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  • richardmitnick 7:50 am on August 14, 2014 Permalink | Reply
    Tags: , , , Microbes,   

    From The New York Times: “Our Microbiome May Be Looking Out for Itself” 

    New York Times

    The New York Times

    AUG. 14, 2014
    Carl Zimmer

    Your body is home to about 100 trillion bacteria and other microbes, collectively known as your microbiome. Naturalists first became aware of our invisible lodgers in the 1600s, but it wasn’t until the past few years that we’ve become really familiar with them.

    This recent research has given the microbiome a cuddly kind of fame. We’ve come to appreciate how beneficial our microbes are — breaking down our food, fighting off infections and nurturing our immune system. It’s a lovely, invisible garden we should be tending for our own well-being.

    A highly magnified view of Enterococcus faecalis, a bacterium that lives in the human gut. Microbes may affect our cravings, new research suggests. Credit Centers for Disease Control and Prevention

    But in the journal Bioessays, a team of scientists has raised a creepier possibility. Perhaps our menagerie of germs is also influencing our behavior in order to advance its own evolutionary success — giving us cravings for certain foods, for example.

    Maybe the microbiome is our puppet master.

    “One of the ways we started thinking about this was in a crime-novel perspective,” said Carlo C. Maley, an evolutionary biologist at the University of California, San Francisco, and a co-author of the new paper. What are the means, motives and opportunity for the microbes to manipulate us? They have all three.

    The idea that a simple organism could control a complex animal may sound like science fiction. In fact, there are many well-documented examples of parasites controlling their hosts.

    Some species of fungi, for example, infiltrate the brains of ants and coax them to climb plants and clamp onto the underside of leaves. The fungi then sprout out of the ants and send spores showering onto uninfected ants below.

    How parasites control their hosts remains mysterious. But it looks as if they release molecules that directly or indirectly can influence their brains.

    Our microbiome has the biochemical potential to do the same thing. In our guts, bacteria make some of the same chemicals that our neurons use to communicate with one another, such as dopamine and serotonin. And the microbes can deliver these neurological molecules to the dense web of nerve endings that line the gastrointestinal tract.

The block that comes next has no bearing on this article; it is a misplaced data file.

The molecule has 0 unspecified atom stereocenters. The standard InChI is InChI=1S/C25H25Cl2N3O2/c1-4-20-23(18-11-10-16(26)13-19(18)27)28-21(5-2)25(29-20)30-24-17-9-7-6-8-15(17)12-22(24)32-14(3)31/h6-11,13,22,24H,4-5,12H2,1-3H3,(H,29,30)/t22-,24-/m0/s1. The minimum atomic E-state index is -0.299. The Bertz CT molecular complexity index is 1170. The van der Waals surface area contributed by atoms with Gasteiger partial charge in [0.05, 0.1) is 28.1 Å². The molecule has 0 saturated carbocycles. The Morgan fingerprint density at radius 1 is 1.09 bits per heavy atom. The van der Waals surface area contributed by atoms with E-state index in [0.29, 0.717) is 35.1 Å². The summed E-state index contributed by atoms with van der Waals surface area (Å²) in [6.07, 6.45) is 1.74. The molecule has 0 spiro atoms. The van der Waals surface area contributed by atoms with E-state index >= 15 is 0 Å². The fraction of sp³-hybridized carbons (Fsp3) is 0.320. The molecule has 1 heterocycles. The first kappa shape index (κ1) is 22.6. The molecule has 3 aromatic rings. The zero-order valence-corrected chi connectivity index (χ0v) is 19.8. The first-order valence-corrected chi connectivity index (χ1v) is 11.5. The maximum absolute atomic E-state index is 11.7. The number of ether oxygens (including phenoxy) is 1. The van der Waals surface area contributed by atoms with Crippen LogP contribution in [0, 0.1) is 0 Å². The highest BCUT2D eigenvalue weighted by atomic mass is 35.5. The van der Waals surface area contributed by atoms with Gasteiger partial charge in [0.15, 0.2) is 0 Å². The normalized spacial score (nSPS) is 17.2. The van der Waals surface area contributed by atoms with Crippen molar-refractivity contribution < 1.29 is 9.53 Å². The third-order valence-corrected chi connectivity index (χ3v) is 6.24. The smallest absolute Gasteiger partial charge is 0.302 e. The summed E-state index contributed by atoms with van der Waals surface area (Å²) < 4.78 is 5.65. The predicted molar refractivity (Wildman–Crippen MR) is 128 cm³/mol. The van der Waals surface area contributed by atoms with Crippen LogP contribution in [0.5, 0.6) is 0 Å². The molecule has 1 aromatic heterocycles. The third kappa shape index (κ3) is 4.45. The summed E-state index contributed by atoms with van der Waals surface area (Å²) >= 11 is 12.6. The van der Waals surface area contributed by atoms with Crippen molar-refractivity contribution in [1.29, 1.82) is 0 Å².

A number of recent studies have shown that gut bacteria can use these signals to alter the biochemistry of the brain. Compared with ordinary mice, those raised free of germs behave differently in a number of ways. They are more anxious, for example, and have impaired memory.

    Adding certain species of bacteria to a normal mouse’s microbiome can reveal other ways in which they can influence behavior. Some bacteria lower stress levels in the mouse. When scientists sever the nerve relaying signals from the gut to the brain, this stress-reducing effect disappears.

    Some experiments suggest that bacteria also can influence the way their hosts eat. Germ-free mice develop more receptors for sweet flavors in their intestines, for example. They also prefer to drink sweeter drinks than normal mice do.

    Scientists have also found that bacteria can alter levels of hormones that govern appetite in mice.

    Dr. Maley and his colleagues argue that our eating habits create a strong motive for microbes to manipulate us. “From the microbe’s perspective, what we eat is a matter of life and death,” Dr. Maley said.

    Different species of microbes thrive on different kinds of food. If they can prompt us to eat more of the food they depend on, they can multiply.

    Microbial manipulations might fill in some of the puzzling holes in our understandings about food cravings, Dr. Maley said. Scientists have tried to explain food cravings as the body’s way to build up a supply of nutrients after deprivation, or as addictions, much like those for drugs like tobacco and cocaine.

    But both explanations fall short. Take chocolate: Many people crave it fiercely, but it isn’t an essential nutrient. And chocolate doesn’t drive people to increase their dose to get the same high. “You don’t need more chocolate at every sitting to enjoy it,” Dr. Maley said.

    Perhaps, he suggests, the certain kinds of bacteria that thrive on chocolate are coaxing us to feed them.

    John F. Cryan, a neuroscientist at University College Cork in Ireland who was not involved in the new study, suggested that microbes might also manipulate us in ways that benefited both them and us. “It’s probably not a simple parasitic scenario,” he said.

    Research by Dr. Cryan and others suggests that a healthy microbiome helps mammals develop socially. Germ-free mice, for example, tend to avoid contact with other mice.

    That social bonding is good for the mammals. But it may also be good for the bacteria.

    “When mammals are in social groups, they’re more likely to pass on microbes from one to the other,” Dr. Cryan said.